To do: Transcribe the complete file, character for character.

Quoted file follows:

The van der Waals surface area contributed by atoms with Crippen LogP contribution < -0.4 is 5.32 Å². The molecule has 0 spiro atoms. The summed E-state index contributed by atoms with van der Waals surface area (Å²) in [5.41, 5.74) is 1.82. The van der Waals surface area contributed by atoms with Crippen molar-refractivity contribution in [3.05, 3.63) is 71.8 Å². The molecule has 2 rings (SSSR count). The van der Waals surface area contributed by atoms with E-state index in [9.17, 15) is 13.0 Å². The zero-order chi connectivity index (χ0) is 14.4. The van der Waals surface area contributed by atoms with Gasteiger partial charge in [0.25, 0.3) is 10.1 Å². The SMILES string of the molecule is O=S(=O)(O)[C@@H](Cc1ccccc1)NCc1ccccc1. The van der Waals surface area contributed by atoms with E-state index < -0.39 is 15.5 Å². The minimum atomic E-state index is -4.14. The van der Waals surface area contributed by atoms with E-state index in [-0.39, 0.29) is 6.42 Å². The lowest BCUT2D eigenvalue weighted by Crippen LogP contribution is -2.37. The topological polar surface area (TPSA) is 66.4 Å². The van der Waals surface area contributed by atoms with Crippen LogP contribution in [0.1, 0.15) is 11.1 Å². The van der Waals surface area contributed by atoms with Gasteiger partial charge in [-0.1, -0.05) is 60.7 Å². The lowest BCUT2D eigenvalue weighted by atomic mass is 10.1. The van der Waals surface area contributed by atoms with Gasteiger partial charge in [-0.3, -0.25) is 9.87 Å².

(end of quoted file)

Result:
The van der Waals surface area contributed by atoms with Crippen LogP contribution < -0.4 is 5.32 Å². The molecule has 0 spiro atoms. The summed E-state index contributed by atoms with van der Waals surface area (Å²) in [5.41, 5.74) is 1.82. The van der Waals surface area contributed by atoms with Crippen molar-refractivity contribution in [3.05, 3.63) is 71.8 Å². The molecule has 2 rings (SSSR count). The van der Waals surface area contributed by atoms with E-state index in [9.17, 15) is 13.0 Å². The zero-order chi connectivity index (χ0) is 14.4. The van der Waals surface area contributed by atoms with Gasteiger partial charge in [0.25, 0.3) is 10.1 Å². The SMILES string of the molecule is O=S(=O)(O)[C@@H](Cc1ccccc1)NCc1ccccc1. The van der Waals surface area contributed by atoms with E-state index < -0.39 is 15.5 Å². The minimum atomic E-state index is -4.14. The van der Waals surface area contributed by atoms with E-state index in [-0.39, 0.29) is 6.42 Å². The lowest BCUT2D eigenvalue weighted by Crippen LogP contribution is -2.37. The topological polar surface area (TPSA) is 66.4 Å². The van der Waals surface area contributed by atoms with Crippen LogP contribution in [0.1, 0.15) is 11.1 Å². The van der Waals surface area contributed by atoms with Gasteiger partial charge in [-0.1, -0.05) is 60.7 Å². The lowest BCUT2D eigenvalue weighted by atomic mass is 10.1. The van der Waals surface area contributed by atoms with Gasteiger partial charge in [-0.3, -0.25) is 9.87 Å².